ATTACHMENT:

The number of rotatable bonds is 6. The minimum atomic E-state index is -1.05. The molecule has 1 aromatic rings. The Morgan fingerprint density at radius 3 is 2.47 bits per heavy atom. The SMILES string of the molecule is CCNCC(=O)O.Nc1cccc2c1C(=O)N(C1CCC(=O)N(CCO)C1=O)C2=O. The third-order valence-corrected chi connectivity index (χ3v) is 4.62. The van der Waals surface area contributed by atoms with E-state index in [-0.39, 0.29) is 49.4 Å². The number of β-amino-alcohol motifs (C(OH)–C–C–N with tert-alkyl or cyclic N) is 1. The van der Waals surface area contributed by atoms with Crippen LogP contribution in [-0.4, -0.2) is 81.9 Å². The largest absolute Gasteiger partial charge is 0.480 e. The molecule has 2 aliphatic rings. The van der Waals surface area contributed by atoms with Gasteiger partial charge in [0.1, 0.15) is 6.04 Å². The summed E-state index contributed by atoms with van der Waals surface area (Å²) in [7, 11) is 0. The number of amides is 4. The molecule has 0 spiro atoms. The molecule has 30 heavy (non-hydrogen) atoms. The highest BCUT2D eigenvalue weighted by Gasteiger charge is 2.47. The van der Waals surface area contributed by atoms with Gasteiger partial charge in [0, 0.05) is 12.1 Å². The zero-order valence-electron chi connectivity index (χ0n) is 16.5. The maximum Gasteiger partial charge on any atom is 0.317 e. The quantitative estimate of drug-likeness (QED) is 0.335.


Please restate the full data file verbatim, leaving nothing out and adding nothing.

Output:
The number of rotatable bonds is 6. The minimum atomic E-state index is -1.05. The molecule has 1 aromatic rings. The Morgan fingerprint density at radius 3 is 2.47 bits per heavy atom. The SMILES string of the molecule is CCNCC(=O)O.Nc1cccc2c1C(=O)N(C1CCC(=O)N(CCO)C1=O)C2=O. The third-order valence-corrected chi connectivity index (χ3v) is 4.62. The van der Waals surface area contributed by atoms with E-state index in [-0.39, 0.29) is 49.4 Å². The number of β-amino-alcohol motifs (C(OH)–C–C–N with tert-alkyl or cyclic N) is 1. The van der Waals surface area contributed by atoms with Crippen LogP contribution in [-0.4, -0.2) is 81.9 Å². The largest absolute Gasteiger partial charge is 0.480 e. The molecule has 2 aliphatic rings. The van der Waals surface area contributed by atoms with Gasteiger partial charge in [0.1, 0.15) is 6.04 Å². The summed E-state index contributed by atoms with van der Waals surface area (Å²) in [7, 11) is 0. The number of amides is 4. The molecule has 0 spiro atoms. The molecule has 30 heavy (non-hydrogen) atoms. The highest BCUT2D eigenvalue weighted by Gasteiger charge is 2.47. The van der Waals surface area contributed by atoms with Gasteiger partial charge in [0, 0.05) is 12.1 Å². The zero-order valence-electron chi connectivity index (χ0n) is 16.5. The maximum Gasteiger partial charge on any atom is 0.317 e. The quantitative estimate of drug-likeness (QED) is 0.335.